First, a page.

True creativity looks a lot like hard work

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...you find that it is hard going and it just doesn’t flow, well, what did you expect? It is work; art is work.
— Ursula K. LeGuin

If there's anything I’m coming to terms with at the moment it's that my idea of creativity and the substance of creativity are really quite different. The difference is in the work. All. That. Work.

There's work to be done in the thinking. There’s no lounging about, hoping for some sort of inspiration to settle upon you. There is work to be done here. There is thinking work, conversation work, trying it out work, writing work, gathering your thoughts work, evaluation work. There are hard questions to be asked: why didn't I do this before, why haven't I thought of this, what if I tried this, am I really that invested in this thing, if I do it will it work out, what if it doesn't work out, what if I fail, what if I succeed? There is emotional investment. There is soul work. There is thinking work to be done.

Then there's the dreaming work. This isn’t necessarily easy. Dreaming means opening yourself up to to think bigger than you have in the past. It means allowing yourself the time and space to let hope in. It means making the tough decisions to put off immediate and demanding responsibilities, lifting some of the daily pressures to give yourself room to think about some of your more challenging questions. You need space for this. You need room to be allowed to dream. This may result in the work of facing some fresh challenges - like accepting a change of direction, following a possible new path, or letting old things go.  

So there's thinking and questioning and answering and dreaming. And then there is planning. You've got to have a plan! We all struggle with wanting to do too much, and we somehow believe we can fit it all in. The plan has to have a start and a finish - dates, structure, and accountability. And you've got to stick to the plan if you're going to make it work.  

I think the point I’m trying to make is this: true creativity really looks a lot like hard work.

Is it rewarding? Is it enjoyable? Is it invigorating? Is it life-giving? Does it feel like an achievement? Can you be proud of it? Will you look back and be glad you did it?

Yes!

Will it be demanding? Will you want to quit? Will the process make you want to tear your hair out? Will it require every last resource you have?

Also, yes. It will be worth it, but make no mistake, it will be hard work.  

Art is not about thinking something up. It is the opposite – getting something down.
— Julia Cameron

Writing this, I'm reminded of the parable of the guy who wants to build something but doesn’t want to take a moment to count the cost before he begins. If he doesn't do the hard part first, later - as the parable goes - he may run out of money and become the laughing stock of his community. Everybody who passes the front door of his half-built house will stop, shake their heads and say, “You see, that's what happens when you don't think a thing through.”  

There’s something in me that doesn't want to count the cost. There's something in me that is energised by newness, excitement and starting, by ideas, research, connections, ideation, and flow. There’s something almost giddy-making about figuring things out and getting things off the ground. But there's something less fizzy and somewhat more sinister there too. Something that is not just about personality, wiring, boredom, or so called ‘creativity'. Somewhere things start to buckle. Perhaps its fear. Perhaps it's a lack of self-confidence. Perhaps it's a lack of resilience. A lack of self-belief. Whatever it is, I start buckling midway. Things are not good enough. I get bored. I turn my nose up at the element of routine needed to keep a thing going. I want out. It doesn't feel quite right. It didn't magically take off and now it's just too much effort to keep trying.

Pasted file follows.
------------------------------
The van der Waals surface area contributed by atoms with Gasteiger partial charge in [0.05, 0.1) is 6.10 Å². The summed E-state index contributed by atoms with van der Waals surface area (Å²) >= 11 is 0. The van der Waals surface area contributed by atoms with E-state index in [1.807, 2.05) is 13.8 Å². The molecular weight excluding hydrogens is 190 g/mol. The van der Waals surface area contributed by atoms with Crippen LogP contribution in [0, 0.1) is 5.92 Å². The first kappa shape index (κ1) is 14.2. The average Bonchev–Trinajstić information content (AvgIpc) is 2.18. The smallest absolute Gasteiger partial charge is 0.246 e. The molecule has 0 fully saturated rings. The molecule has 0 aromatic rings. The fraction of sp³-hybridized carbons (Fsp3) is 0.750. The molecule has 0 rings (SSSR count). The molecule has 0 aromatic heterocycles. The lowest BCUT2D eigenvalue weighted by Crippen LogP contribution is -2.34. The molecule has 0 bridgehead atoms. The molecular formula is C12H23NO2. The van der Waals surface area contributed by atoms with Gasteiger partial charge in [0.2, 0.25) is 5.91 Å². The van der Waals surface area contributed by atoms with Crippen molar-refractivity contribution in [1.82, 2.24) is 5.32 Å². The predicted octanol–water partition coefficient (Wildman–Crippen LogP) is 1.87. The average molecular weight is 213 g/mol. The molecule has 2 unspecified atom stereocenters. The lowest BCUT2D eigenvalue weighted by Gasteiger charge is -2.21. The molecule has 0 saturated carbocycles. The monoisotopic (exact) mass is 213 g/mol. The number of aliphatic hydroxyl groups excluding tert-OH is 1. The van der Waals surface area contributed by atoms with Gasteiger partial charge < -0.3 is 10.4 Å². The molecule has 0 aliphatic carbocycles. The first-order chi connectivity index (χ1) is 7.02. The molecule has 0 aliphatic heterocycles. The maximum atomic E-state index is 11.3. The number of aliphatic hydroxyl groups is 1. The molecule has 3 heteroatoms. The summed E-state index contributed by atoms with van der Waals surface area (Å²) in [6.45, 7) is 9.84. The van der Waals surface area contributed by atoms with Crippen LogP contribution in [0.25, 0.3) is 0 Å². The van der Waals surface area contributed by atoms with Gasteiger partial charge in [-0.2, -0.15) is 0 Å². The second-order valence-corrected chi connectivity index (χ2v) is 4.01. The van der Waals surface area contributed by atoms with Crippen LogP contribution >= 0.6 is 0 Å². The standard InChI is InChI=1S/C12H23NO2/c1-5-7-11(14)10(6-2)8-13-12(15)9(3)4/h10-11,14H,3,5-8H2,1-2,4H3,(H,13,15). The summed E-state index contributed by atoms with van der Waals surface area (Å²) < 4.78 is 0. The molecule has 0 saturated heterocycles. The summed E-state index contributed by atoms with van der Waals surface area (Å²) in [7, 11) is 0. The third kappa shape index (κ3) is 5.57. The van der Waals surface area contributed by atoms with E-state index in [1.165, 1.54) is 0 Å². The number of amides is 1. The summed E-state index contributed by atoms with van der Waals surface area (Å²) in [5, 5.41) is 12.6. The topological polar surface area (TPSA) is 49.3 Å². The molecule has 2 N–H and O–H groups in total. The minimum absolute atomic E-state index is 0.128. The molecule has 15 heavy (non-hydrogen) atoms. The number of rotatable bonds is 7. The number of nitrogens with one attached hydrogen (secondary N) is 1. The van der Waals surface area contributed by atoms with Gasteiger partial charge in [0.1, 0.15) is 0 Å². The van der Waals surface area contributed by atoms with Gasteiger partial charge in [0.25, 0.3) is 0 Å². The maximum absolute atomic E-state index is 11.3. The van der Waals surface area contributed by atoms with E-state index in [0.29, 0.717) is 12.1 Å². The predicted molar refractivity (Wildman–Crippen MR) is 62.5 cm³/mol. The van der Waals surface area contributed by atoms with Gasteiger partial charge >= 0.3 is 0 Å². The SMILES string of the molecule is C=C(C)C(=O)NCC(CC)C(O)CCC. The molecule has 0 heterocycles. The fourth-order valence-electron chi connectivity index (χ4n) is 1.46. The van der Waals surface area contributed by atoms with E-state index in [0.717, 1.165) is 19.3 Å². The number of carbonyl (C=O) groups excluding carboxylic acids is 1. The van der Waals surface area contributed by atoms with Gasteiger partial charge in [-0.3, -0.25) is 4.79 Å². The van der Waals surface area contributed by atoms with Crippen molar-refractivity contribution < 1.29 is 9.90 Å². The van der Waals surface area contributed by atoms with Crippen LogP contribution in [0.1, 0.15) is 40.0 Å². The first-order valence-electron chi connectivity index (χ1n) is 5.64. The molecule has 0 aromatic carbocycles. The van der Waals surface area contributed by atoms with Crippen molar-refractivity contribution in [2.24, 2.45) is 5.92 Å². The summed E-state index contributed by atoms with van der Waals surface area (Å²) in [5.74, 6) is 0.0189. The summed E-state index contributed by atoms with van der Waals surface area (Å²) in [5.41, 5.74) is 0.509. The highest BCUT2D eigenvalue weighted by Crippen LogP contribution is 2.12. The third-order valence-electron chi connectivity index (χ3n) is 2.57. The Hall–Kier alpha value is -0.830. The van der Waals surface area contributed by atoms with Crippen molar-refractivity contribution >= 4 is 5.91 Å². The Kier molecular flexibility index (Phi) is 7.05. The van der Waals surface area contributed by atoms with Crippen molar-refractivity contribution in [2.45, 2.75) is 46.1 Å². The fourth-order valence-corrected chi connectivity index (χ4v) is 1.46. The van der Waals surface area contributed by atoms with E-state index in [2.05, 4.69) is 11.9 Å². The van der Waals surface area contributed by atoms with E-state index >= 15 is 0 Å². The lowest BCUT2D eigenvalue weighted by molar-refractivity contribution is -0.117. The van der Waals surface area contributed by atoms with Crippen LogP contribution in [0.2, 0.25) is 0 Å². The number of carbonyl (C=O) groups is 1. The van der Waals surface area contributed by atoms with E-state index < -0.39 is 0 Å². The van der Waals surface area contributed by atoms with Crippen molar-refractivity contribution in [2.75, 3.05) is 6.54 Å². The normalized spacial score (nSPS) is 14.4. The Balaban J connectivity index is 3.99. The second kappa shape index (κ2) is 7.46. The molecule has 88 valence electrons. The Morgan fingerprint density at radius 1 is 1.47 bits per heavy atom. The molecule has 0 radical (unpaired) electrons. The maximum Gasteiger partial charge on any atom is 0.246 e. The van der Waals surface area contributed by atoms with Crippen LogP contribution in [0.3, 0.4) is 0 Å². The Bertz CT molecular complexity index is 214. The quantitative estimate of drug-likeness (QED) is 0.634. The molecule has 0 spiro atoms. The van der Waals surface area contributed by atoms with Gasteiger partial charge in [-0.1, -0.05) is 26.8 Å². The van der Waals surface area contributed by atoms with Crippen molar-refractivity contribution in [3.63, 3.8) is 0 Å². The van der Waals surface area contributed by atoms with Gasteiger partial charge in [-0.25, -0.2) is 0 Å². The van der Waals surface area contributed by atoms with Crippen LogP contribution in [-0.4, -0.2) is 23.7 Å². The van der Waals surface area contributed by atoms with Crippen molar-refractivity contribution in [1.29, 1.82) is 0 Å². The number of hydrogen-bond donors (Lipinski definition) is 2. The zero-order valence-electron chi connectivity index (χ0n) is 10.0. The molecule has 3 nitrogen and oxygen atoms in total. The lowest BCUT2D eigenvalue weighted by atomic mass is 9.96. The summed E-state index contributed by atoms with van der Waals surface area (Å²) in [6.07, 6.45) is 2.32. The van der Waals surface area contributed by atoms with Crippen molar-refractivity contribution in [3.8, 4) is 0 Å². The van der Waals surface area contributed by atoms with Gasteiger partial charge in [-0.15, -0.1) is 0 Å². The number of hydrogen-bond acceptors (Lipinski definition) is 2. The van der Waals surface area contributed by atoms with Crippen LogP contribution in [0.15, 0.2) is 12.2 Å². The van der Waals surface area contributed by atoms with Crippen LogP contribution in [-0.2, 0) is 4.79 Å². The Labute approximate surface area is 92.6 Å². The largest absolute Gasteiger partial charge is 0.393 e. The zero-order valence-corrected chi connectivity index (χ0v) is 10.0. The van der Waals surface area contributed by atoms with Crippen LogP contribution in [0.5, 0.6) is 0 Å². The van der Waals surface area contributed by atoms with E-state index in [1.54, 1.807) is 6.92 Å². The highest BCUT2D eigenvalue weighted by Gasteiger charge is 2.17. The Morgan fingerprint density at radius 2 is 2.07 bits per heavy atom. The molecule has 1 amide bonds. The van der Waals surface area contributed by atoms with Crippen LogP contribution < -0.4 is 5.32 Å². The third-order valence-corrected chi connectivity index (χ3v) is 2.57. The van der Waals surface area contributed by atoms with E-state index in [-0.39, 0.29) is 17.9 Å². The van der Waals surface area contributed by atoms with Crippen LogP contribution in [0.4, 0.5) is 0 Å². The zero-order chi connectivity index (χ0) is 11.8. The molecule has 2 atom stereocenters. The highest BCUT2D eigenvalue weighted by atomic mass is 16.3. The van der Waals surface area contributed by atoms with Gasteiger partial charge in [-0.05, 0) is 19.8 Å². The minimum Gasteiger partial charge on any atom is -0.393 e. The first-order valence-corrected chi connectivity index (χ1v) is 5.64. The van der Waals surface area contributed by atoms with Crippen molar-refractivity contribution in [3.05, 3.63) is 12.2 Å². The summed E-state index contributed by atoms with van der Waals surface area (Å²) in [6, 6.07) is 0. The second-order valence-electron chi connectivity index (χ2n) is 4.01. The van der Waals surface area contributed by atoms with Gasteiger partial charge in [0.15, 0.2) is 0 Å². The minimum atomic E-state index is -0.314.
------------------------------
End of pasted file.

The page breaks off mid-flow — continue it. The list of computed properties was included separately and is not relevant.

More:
I think part of the problem is that we don’t often see real life, behind-the-scenes examples of what it means to make a proper go of something. We see the final concerts, the opening nights, and the dazzling exhibitions. We don't see the late nights and the bleary-eyed starts. We don’t see the self-doubt, the cash flow issues, and the mid-day meltdowns. I suppose the same can be said of marathons (which I’ve only watched and never participated in). You see those men and women, sweaty and exhausted, powering in to the finish of the ultra marathon. They're so spent that once they’ve crossed the finish line, they need help just to stay upright. In the midst of the pain, there is also glory. There is applause, there are crowds, and medals and all manner of sponsored things. Spectators are there to get a little emotional and to celebrate the finish. But where were those same spectators (and me!) at four-thirty every morning, when those runners stumbled out of their houses into all kinds of weather to put in the training miles? We were tucked up in bed, immune to the strain and the push of it all.

I need to do daily the things that are good, and solid, and meaningful and building so that at the end of the work there is something to offer that is valuable, that is worth while. Only by entering into the labour, is it possible to birth something new. There is no creativity without the work.